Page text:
Texas and United States Glass History Summary

The inspiration for glass began in the 1960's. When I was young, maybe 7 or 8 years old, I had the opportunity to see glass blowing as a young child. It was a dark sultry brick building with glowing sticks of light in a small glass factory in Riverhead, New York. It was magical! I have since returned to that location and found that it is now a residence home with some of the bricks and history incorporated into it's design.

Some many years later, in 1988, I was again introduced to glass during a Texas Association Schools of Art Conference in Junction, Texas. Then, Bill Bagley, an art professor from Texas Tech University, gave a glass blowing demonstration for the group. Again, it was magical! I then spent a week with Bill soaking up his knowledge of glass. My delight in glass was unbearable! I continued with warm glass fusing and slumping as there were no facilities for Hot Glass in South Texas. Bill Bagley, Texas Tech University in Lubbock and Matthew Labarbera, Fire Island in Austin, were all that existed. Robert Willson was living in San Antonio and blowing glass in Murano, Italy at that time which I knew nothing about.

Knowing this dilemma, I secured a small seed grant from a private foundation and began the process of establishing glass blowing facilities at Coastal Bend College. The private foundation offered us the opportunity to develop glass and has continued their support yearly.

Texas Tech University closed glass due to the death of Bill Bagley in 2000. However, it does continue today at the Junction site in the summer with Angie Health, one of Bills graduates and a CBC workshop participant.

Other schools, such as University of Texas at Arlington — Jim Bowman (Bill Bagley student) and West Texas State University — Darold Smith (Jayne Duryea student) and Mary Harden Baylor University — Hershal Seals (Jayne Duryea student) have set up glass since. There are now hundreds of private glass blowing facilities across the state. Many of whom were glass students from Coastal Bend College.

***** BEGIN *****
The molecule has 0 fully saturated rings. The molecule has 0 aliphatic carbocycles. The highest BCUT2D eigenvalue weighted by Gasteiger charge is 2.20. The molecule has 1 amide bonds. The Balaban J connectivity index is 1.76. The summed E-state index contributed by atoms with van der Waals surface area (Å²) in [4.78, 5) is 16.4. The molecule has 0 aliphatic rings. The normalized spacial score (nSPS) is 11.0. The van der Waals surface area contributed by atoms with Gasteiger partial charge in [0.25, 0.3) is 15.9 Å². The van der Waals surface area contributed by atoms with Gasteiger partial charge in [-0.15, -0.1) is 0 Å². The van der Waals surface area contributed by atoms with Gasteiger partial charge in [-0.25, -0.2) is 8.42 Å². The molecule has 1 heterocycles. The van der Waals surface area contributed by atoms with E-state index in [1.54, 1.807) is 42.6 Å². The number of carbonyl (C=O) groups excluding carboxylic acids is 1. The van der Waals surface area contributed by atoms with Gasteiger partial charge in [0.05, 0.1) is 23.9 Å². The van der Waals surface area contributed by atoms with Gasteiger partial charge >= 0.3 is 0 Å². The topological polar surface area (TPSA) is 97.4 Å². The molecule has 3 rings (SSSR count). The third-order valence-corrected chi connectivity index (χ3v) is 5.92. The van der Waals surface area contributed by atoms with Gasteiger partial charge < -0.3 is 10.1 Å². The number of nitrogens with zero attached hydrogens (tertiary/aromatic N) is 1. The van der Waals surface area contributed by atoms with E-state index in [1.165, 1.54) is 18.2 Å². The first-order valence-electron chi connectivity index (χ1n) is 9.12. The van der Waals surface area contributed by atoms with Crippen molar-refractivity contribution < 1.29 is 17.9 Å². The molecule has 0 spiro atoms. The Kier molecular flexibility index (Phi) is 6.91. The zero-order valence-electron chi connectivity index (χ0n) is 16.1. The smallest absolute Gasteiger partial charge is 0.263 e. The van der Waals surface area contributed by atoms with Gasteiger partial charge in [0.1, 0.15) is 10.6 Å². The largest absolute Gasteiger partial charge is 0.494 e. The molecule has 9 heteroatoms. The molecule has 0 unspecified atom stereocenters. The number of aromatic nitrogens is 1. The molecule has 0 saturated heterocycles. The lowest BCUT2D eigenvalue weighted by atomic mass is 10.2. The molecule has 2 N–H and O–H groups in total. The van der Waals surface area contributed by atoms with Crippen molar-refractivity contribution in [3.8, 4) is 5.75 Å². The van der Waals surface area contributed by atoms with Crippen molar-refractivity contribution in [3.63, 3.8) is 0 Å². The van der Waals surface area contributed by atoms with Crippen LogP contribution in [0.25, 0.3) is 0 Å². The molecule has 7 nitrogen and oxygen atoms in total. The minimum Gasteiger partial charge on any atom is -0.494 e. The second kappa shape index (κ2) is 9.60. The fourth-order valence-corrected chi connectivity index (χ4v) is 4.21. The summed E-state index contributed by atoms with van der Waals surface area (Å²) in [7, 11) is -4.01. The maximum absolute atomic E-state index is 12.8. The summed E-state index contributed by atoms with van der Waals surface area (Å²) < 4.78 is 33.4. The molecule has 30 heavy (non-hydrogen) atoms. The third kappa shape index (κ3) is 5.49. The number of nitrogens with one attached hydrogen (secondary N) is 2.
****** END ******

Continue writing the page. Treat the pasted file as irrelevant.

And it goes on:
I have been teaching at Coastal Bend College since 1981 and in 1990 the first academic glass classes began. Coastal Bend College is the oldest academic glass blowing facility in the state. Glass was so new for South Texas that in 1989, the Art Museum of South Texas gave me a show in the down stairs entry way of my very first small glass works.

I teach traditional offhand Italian glass techniques of blown and solid work. These techniques are the new contemporary studio glass. There is nothing new under the sun, only new experiences and new expressions through new creative people. Unlike Italy in the past, America offers the opportunity to be free, a new liberation, a hunger for technical knowledge, an artistic expression in glass as opposed to the constraints of tradition of the glass factories in Murano. The most esteemed teacher today is Lino Tagliapietra. He has brought the traditional Venetian techniques, as a Maestro, to us and become an artist in his own right from his American experiences. Before he came to the states in 1979, he was a factory production worker on the island of Murano, Italy. Glass in Italy is now changed forever as well.

Hot shops are many in Texas and across the United States. From the pulse of the glass world, I suspect that contemporary glass will become the new “Impressions” of our time originating in the United States. This is evident in that contemporary glass enthusiast are feverishly collecting contemporary glass and not the beautiful crystal of their grandparents as seen in the recent closing of the Steuben crystal glass factory in New York.

Contemporary glass is a relatively new media for artistic expression in the United States, just 50 years old in 2012. The Studio Glass movement began in 1962 with a ceramic professor, Harvey Littleton and a chemist, Dominick Labino working outside the factory setting of industrial and utilitarian production. Contemporary glass in the United States has grown experientially and exploration is moving faster than believed possible. With the flooding of the market in the last 10 years of Chinese knock–offs of production craft and vessel forms being sold at a minimum, everyone can now enjoy hand blown production glass work. Due to this, contemporary glass in the United States has been hurled into the use of glass as a true sculptural media for expression and no longer the historical production craft that it has been in the past. The glass artist, Chihuly, has pushed glass over the top with the massive sculptural installations produced by his team in the past few years. One can see works beyond the scope of simple craft to full blown hot sculptured works never seen or imagined before. The expression is unlimited and daunting in its scope and as to the distance in expression, it is never ending. We have just begun to touch the surface of where contemporary glass will venture.